Balsillie behind efforts to display Erebus bell to public

A 3D replica of the first artifact recovered from HMS Erebus is going on display — and credit goes to BlackBerry’s billionaire former co-CEO

(Photograph by Peter Bregg)

(Photograph by Peter Bregg)

Holiday visitors to Toronto’s Royal Ontario Museum can thank Jim Balsillie, the billionaire former co-CEO of BlackBerry, for the opportunity to view a detailed copy of the first artifact recovered from HMS Erebus, the Victorian-era warship that went missing in the High Arctic 160 years ago.

The ship’s brass bell, recovered by Parks Canada divers last fall, is currently undergoing painstaking restoration work in Ottawa—a process that will take several months, if not years. But Balsillie, a key figure behind last year’s search to find the ships of the lost Franklin expedition, didn’t want to wait that long.

Recognizing the intense public interest in the Franklin story, he originally proposed putting the bell on display while still submerged in water (to prevent it from deteriorating after more than a century on the seafloor) but Parks Canada’s restoration staff wasn’t thrilled with the idea. So he approached ROM chief executive Janet Carding for help. She proposed making a replica of the bell using 3D printing technology and enlisted Canadian photographer and artist Ed Burtynsky and industrial designer David Didur to do the job. They used special camera equipment to capture 4,000 slice-like images that could later be used to build the 3D replica.

The result was not only a picture-perfect copy, but one that captured the bell’s exact appearance shortly after it was hoisted from the Arctic seafloor by Parks Canada’s underwater archeologists (before any restoration work was completed). The only difference, visually, is that the reflections from the water droplets covering the bell as it was photographed have been removed. The bell is currently the centrepiece of an exhibit called The Franklin Outreach Project that will travel to seven other museums across the country.

Sir John Franklin, an accomplished British explorer, set sail from England in 1845 to map part of the Northwest Passage and conduct research on the Earth’s magnetic North Pole. The two ships, the HMS Erebus and HMS Terror, both became trapped in ice and Franklin and his 128 men were never heard from again. Subsequent expeditions sent to find Franklin turned up bits and pieces of Franklin’s doomed voyage. A note found on King William Island said the ships had been abandoned and Franklin had died. Inuit oral history suggests the remaining crew members marched south, and may have resorted to cannibalism in an effort to survive.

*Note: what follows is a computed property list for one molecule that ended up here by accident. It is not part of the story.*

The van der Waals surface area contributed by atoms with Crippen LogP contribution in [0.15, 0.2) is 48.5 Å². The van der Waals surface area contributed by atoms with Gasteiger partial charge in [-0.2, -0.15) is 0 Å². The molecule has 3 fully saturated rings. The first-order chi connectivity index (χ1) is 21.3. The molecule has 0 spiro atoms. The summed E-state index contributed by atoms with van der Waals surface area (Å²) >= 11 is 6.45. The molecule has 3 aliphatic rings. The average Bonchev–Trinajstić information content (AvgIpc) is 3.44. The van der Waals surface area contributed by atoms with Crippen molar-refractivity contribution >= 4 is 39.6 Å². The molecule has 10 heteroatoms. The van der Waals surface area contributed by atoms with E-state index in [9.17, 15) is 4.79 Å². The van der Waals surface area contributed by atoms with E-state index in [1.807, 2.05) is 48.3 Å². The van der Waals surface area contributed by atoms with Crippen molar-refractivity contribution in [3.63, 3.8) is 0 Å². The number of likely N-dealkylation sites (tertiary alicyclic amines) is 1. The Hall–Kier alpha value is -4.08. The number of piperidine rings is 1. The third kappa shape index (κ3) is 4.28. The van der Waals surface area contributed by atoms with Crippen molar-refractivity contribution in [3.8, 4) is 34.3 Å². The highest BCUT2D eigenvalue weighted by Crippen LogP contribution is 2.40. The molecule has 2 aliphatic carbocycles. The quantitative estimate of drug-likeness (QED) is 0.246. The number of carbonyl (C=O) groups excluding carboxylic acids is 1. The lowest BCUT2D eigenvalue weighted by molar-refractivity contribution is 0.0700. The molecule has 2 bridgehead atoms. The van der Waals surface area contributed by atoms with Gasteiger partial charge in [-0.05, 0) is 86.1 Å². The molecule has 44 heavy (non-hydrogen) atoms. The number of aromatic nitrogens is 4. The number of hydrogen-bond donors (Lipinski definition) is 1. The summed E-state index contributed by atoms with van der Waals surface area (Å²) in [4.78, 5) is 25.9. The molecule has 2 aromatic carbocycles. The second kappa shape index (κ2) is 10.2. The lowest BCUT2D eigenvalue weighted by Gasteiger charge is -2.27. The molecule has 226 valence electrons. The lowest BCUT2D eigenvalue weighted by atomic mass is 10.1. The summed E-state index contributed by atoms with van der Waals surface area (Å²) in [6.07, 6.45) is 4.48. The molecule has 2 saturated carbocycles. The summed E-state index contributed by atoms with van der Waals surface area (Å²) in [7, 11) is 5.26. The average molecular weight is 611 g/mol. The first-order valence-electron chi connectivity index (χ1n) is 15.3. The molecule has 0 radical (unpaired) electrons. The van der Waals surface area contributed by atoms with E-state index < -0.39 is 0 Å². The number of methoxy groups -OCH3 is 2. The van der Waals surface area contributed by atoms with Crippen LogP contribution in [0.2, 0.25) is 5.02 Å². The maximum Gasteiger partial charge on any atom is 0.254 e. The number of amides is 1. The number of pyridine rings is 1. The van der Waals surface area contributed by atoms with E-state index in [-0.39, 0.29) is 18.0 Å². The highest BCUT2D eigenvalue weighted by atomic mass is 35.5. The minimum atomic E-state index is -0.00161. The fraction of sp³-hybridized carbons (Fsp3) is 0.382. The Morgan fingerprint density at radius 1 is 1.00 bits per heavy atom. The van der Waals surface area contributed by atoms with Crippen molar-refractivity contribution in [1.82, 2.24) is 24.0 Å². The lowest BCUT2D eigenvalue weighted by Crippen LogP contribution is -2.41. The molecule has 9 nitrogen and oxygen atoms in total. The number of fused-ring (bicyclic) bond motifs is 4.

Rear Admiral John Newton says ships’ bells have special significance for navy personnel. They were historically used to mark the passage of time on long voyages, striking every 30 minutes to call crews to watch. Even today, a ship’s bell figures prominently in naval traditions. Sailors’ children are often baptized with water held in an upturned bell. Their names are then inscribed under its lip.

Balsillie, who is a co-founder of the Arctic Research Foundation, organized a naval mess dinner following the replica bell’s official unveiling at the ROM. It was attended by about 100 navy and civilian guests. At the boisterous, tradition-filled dinner, Balsillie was lauded for his extensive, behind-the-scenes efforts to assist a six-year-old Parks Canada hunt for the Franklin ships. That included the use of a re-outfitted fishing trawler owned by his foundation. He also used his senior government contacts to push for more resources, making the 2014 expedition that discovered Erebus in the eastern part of the Queen Maud Gulf  the largest and best-equipped search for the ships in recent times. It brought together the latest underwater sonar technology, multiple government departments and several private sector partners, including the Royal Canadian Geographical Society, Shell Canada and the Weston Foundation.

At the dinner event, Vice-Admiral Mark Norman drew links between Franklin’s ill-fated voyage and the growing strategic importance of the Arctic to Canada and its navy. Thanks to receding sea ice and increased ship traffic, the region is set to undergo more change in the next 30 years than it did in the last 300, Norman said.

Divers are set to return to the Arctic to explore the wreckage of Erebus in more detail next year. If all goes well, they will recover additional artifacts that promise to shed more light on one of the world’s biggest mysteries at sea.

Looking for more?

Get the Best of Maclean's sent straight to your inbox. Sign up for news, commentary and analysis.